Russia has said it fears events in Ukraine’s capital Kyiv could be spinning out of control, as anti-government protesters continue a tense stand-off with police following Monday night’s violence.
The Foreign Minister Sergei Lavrov urged European governments not to interfere in the crisis.
It came hours before new regulations were due to come into effect in Ukraine, designed to clamp down on demonstrations.
They are part of a package of measures rushed through which some experts warn are too vague.
“All the definitions we do have in this set of regulations are very much unclear, what is extremism, what is political activity, what is a foreign agent. No lawyer in the country could give you a clear understanding of what these laws are about,” said Roman Romanov, Rule of Law Director at the International Renaissance Foundation.
A group of alleged provocateurs was paraded around the central square by protesters before being escorted out.
One opposition leader has accused the government of paying thugs to discredit the demonstrators by causing trouble.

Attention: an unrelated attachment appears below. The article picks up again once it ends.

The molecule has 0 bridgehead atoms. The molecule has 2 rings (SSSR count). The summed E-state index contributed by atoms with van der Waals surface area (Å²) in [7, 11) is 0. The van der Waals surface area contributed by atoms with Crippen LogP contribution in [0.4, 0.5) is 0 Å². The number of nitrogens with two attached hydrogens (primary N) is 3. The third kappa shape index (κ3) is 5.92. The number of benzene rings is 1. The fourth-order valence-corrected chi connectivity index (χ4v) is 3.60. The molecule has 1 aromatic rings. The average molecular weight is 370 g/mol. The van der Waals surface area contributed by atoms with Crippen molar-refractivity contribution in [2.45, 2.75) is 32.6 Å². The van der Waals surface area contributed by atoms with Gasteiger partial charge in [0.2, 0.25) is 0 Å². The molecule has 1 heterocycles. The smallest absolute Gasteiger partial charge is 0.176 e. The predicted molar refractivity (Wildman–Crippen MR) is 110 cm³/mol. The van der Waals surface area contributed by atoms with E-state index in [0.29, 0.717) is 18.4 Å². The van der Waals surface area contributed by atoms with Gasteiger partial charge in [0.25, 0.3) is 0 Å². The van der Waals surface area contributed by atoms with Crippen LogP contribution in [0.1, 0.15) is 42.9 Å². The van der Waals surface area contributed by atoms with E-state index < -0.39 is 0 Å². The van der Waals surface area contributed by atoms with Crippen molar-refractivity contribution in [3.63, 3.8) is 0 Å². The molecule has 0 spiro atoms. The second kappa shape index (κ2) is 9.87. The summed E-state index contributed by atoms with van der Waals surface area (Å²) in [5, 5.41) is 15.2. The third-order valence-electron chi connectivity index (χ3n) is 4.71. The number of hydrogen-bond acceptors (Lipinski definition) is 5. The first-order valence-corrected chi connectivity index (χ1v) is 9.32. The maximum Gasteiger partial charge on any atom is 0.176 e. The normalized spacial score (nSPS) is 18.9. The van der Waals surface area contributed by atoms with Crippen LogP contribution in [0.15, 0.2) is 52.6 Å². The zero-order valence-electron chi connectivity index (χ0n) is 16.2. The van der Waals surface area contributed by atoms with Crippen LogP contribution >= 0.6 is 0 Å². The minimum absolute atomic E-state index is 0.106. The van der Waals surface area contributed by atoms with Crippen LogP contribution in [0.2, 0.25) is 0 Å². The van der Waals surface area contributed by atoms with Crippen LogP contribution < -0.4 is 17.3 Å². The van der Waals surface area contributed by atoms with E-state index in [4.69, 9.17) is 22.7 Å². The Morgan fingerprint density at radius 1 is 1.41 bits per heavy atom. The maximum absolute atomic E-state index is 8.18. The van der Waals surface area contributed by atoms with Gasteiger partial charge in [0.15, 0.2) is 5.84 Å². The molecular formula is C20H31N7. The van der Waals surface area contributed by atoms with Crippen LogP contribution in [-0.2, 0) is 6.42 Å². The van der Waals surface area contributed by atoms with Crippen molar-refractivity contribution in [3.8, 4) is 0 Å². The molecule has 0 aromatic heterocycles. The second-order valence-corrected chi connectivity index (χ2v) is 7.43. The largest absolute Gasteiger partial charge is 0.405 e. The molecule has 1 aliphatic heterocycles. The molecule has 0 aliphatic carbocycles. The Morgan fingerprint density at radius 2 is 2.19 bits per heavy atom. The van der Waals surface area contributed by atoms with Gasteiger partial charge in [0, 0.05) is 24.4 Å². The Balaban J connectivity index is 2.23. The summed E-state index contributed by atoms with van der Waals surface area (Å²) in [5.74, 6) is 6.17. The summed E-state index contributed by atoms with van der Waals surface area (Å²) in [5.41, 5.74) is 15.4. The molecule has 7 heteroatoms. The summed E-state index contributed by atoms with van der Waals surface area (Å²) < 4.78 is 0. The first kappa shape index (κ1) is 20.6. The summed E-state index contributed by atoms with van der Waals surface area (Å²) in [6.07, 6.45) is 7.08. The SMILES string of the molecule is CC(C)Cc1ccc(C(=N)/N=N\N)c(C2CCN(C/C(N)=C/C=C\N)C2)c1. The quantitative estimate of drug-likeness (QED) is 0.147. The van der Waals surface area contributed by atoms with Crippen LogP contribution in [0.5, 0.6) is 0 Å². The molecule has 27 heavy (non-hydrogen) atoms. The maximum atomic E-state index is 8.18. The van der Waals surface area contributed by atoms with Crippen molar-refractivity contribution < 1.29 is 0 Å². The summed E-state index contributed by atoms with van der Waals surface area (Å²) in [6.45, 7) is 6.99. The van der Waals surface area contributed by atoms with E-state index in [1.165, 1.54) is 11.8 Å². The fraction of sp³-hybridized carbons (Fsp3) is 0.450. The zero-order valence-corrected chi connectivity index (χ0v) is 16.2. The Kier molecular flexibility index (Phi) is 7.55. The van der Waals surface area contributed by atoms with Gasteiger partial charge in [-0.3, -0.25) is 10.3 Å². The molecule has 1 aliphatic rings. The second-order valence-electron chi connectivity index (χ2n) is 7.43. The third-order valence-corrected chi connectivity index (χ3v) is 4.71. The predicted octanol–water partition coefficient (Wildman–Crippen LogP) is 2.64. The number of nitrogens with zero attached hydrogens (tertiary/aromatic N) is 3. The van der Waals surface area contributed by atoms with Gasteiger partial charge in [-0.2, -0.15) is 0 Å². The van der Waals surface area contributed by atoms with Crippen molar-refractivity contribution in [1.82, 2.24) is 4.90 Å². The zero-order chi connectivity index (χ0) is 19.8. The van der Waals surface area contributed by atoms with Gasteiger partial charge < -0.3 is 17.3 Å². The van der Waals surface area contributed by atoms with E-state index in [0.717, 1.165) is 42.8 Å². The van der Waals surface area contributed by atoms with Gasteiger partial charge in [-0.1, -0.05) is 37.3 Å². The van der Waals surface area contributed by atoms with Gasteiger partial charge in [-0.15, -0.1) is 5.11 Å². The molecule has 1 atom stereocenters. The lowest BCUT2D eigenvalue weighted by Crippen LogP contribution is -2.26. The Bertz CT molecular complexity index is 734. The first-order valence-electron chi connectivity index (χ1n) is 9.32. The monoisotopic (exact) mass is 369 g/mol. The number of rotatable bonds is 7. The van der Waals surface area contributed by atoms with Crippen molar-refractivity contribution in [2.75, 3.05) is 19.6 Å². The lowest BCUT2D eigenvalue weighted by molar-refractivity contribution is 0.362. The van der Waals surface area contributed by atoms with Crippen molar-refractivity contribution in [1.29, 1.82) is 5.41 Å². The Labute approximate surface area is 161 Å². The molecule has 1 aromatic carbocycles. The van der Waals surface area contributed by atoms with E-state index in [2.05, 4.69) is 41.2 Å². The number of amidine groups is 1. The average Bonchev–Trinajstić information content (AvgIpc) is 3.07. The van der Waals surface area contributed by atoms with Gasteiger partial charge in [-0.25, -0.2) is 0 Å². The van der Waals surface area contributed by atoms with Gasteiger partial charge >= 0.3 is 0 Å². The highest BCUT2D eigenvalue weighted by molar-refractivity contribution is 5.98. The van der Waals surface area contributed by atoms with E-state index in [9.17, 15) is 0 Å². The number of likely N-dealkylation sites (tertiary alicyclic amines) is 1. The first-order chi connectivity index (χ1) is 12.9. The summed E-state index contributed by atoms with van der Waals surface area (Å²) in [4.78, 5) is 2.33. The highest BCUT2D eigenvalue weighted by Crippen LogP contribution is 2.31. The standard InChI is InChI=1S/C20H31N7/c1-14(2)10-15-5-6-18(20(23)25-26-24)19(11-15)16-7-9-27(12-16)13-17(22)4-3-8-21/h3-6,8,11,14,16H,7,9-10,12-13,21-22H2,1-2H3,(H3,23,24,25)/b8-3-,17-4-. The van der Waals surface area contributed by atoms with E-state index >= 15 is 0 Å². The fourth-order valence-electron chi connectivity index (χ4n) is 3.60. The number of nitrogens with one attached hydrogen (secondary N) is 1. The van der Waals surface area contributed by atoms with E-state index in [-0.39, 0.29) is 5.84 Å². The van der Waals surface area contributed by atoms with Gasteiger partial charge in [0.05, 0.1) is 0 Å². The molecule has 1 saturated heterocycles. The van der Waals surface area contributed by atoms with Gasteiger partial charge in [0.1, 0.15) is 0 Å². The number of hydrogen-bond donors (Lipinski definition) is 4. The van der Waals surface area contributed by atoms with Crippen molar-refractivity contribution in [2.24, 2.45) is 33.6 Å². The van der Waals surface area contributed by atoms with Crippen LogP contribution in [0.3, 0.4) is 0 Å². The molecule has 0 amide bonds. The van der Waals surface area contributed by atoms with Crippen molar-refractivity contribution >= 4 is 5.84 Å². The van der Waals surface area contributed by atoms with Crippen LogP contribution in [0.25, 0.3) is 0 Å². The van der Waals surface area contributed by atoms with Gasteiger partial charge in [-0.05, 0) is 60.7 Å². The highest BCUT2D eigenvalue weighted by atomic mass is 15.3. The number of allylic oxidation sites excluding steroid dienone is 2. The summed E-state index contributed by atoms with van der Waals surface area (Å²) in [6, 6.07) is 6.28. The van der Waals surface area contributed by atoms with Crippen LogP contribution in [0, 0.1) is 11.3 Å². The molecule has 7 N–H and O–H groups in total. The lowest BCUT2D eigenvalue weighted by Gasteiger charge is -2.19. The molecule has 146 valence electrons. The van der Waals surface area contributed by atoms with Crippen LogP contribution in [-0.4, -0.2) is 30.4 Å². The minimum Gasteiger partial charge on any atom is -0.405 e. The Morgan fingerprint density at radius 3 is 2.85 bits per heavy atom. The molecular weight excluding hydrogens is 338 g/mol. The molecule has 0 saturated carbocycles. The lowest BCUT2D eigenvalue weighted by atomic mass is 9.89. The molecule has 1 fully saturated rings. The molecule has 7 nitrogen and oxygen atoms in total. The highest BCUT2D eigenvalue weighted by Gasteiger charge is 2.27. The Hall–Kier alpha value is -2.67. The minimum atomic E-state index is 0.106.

Two opinion polls in Ukraine have suggested around half of people support the protesters, with just over a quarter backing the government.
“I am outraged, as the biggest part of the population of Ukraine, since the laws infringe our civil rights and these laws are anti-democratic,” said one woman in Kyiv.
“The word ‘freedom’ ceases to exist in Ukraine. Restrictions are being forced upon us that we don’t want to tolerate,” added a young man.
In the western city of Lviv, hundreds of activists blocked military units in an attempt to stop them from travelling to Kyiv. Similar scenes were said to be happening in other towns.
Euronews correspondent Sergio Cantone in Kyiv said: “The government should probably start reconsidering its decision (over the new regulations), because although it does concern the rule of law, in this case it also has huge political significance.”